It was the fall of 2015. While visiting a friend in Portland, ME, a brightly colored fish patterned plate on Commercial Street caught my attention. There was an instant spark of recognition. I ran into the store, wanting to check who had crafted the piece.
I turned the plate upside down to find the origin. And there, in black print, was a name I knew so well – Le Souk Ceramique.
While writing this piece for GlobeIn in 2015, I read that Le Souk Ceramique’s pieces were unique and that patterns were copyrighted. I have slowly started to realize just how specially crafted these ceramics are. My first clue was spotting the Aqua Fish ceramics that morning in Portland. The second was when GlobeIn started carrying Le Souk’s Malika print exclusively.
A CHANCE OPPORTUNITY
Doug Littrel is the Sales Representative of Le Souk Ceramique and Le Souk Olivique. He lived in North Africa working for the State Department through the 1990s when he decided to pursue a different career path.
In 1997, Doug Littrel befriended Lotfi Zin. Lotfi, a solo ceramic artisan, was then working out of his garage. The two met when Littrel was walking Nabeul’s backstreets and happened upon Lotfi’s garage filled with beautiful ceramics.
“Our friendship grew out of hanging out in his garage while he painted and we drank tea and coffee,” describes Littrel, recalling those first days. “He’d paint these beautiful pieces and had no market at all.”
Littrel wanted to find a way to help Lotfi. Together, they began Le Souk Ceramique, hiring Lotfi’s friends and family members as their first employees.
“Fair trade didn’t exist as a term back then,” explains Littrel. “It wasn’t fair trade as a conscious intention, but we just weren’t going to exploit anyone.”
To start, Littrel helped Lotfi create different shapes and designs and acquire food safe glazes. He eventually moved to Seattle, Washington to distribute Le Souk’s ceramics in the US.
Lotfi has since passed away, but his dream and the company he built lives on.
LIVEABLE WAGES IN A TIME OF INSTABILITY
“Tunisia has an enormous employment problem,” said Littrel, describing that the majority of Tunisian business is operated off the books.
Employers are required to pay the Tunisian version of health care and family leave, retirement, and an extra month of salary to seasoned employees, known as titulaire. It equals an additional 37 percent above baseline wages. Because of these expensive employment costs, many companies do not declare their employees. This leaves workers at risk of losing their jobs when a company wants to hire someone for lower pay. It also means employees do not have benefits in case of illness, injury, or inability to work.
“People knock on our door constantly asking for jobs,” says Littrel.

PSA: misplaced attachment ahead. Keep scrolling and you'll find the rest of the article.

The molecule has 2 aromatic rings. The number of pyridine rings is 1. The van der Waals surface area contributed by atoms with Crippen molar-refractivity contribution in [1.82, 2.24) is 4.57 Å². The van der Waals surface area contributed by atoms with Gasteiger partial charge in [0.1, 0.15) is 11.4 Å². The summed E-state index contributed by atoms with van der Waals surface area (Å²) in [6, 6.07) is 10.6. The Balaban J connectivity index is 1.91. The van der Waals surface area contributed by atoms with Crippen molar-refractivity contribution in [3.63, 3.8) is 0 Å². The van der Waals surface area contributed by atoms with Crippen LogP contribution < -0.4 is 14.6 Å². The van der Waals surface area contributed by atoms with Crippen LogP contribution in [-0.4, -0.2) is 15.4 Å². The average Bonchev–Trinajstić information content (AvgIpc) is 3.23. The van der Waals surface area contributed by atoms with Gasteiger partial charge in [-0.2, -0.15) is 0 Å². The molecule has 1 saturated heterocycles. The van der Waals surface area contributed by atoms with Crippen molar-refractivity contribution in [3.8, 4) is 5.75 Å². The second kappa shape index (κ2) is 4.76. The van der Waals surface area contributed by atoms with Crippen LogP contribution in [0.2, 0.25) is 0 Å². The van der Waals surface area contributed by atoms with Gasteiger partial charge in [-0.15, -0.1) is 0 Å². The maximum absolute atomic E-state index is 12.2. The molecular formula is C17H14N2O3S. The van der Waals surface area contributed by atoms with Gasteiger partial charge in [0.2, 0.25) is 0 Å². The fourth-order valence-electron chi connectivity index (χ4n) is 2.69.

Littrel estimates that the TND 7-9,000 a year salary each Le Souk employee receives is the equivalent of US$60-65,000 with benefits and bonuses. This allows most employees to afford a home, send their kids to college, and help out extended family members. For the 58 employees at Le Souk Ceramique and Olivique, this translate to a stable and comfortable livelihood earned through keeping this familial craft alive.
A GROUP EFFORT
At Le Souk, employees work together to create completely hand-painted ceramics that are sold all over the world. As many as 8 employees work on a single piece, from throwing the bisque to firing the pieces in the kiln and painting the outlines.
As part of their day, employees take regular breaks during their 8-9 hour work day. Lunches often include meat, a rare and expensive comodity in Tunisia.
“We’re paying a livable wage in a high unemployment situation,” says Littrel. “Employees are able to help out extended family members. Everyone has a family member who has been laid off in agriculture or tourism.”
The positive work environment and close family culture at Le Souk means that employees enjoy coming to work. Ahmed Billi has been with Le Souk since the company’s inception and is old enough to retire. However, he loves hanging out and teaching younger employees how to make ceramics. So, he continues to come to work everyday, passing along knowledge of his craft.
THE GLOBEIN EFFECT
After two years of working with GlobeIn, the company is now the purchaser of 15 percent of Le Souk Ceramique’s daily production. Every 1 in 6 workers at Le Souk are shaping, painting, and finishing products as a direct result of GlobeIn customers. With 58 employees, this means 8-9 employees produce GlobeIn products year round.
Read more about Le Souk Ceramique’s production process and top quality clay and see pictures of all their employees.
See the live process of the creation of the Malika ceramic line made exclusively for GlobeIn.
Purchase any of Le Souk Ceramique’s popular shapes and designs in the Malika pattern, available exclusively at the GlobeIn online store.
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Post by Barbara Lee.
Barbara is a world traveler who is passionate about sustainable food systems, responsible consumerism, and holistic living. Her professional background and interests include writing, cooking, non-profit work, and eco-conservation.